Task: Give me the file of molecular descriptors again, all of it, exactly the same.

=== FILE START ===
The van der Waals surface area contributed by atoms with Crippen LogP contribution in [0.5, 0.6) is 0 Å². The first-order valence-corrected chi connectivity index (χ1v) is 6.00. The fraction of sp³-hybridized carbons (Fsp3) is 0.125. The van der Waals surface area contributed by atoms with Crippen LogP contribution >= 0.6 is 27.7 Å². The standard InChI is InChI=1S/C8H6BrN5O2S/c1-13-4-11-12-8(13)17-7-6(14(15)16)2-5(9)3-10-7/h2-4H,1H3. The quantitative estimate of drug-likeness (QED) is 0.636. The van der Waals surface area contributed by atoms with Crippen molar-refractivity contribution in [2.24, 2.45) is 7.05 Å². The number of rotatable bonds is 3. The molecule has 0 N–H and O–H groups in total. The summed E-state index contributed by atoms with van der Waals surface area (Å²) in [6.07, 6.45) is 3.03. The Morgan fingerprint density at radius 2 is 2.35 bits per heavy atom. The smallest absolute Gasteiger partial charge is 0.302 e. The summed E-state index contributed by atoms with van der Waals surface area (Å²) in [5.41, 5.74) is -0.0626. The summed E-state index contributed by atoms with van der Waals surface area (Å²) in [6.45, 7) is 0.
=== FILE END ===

The van der Waals surface area contributed by atoms with Crippen LogP contribution in [0.5, 0.6) is 0 Å². The first-order valence-corrected chi connectivity index (χ1v) is 6.00. The fraction of sp³-hybridized carbons (Fsp3) is 0.125. The van der Waals surface area contributed by atoms with Crippen LogP contribution >= 0.6 is 27.7 Å². The standard InChI is InChI=1S/C8H6BrN5O2S/c1-13-4-11-12-8(13)17-7-6(14(15)16)2-5(9)3-10-7/h2-4H,1H3. The quantitative estimate of drug-likeness (QED) is 0.636. The van der Waals surface area contributed by atoms with Crippen molar-refractivity contribution in [2.24, 2.45) is 7.05 Å². The number of rotatable bonds is 3. The molecule has 0 N–H and O–H groups in total. The summed E-state index contributed by atoms with van der Waals surface area (Å²) in [6.07, 6.45) is 3.03. The Morgan fingerprint density at radius 2 is 2.35 bits per heavy atom. The smallest absolute Gasteiger partial charge is 0.302 e. The summed E-state index contributed by atoms with van der Waals surface area (Å²) in [5.41, 5.74) is -0.0626. The summed E-state index contributed by atoms with van der Waals surface area (Å²) in [6.45, 7) is 0.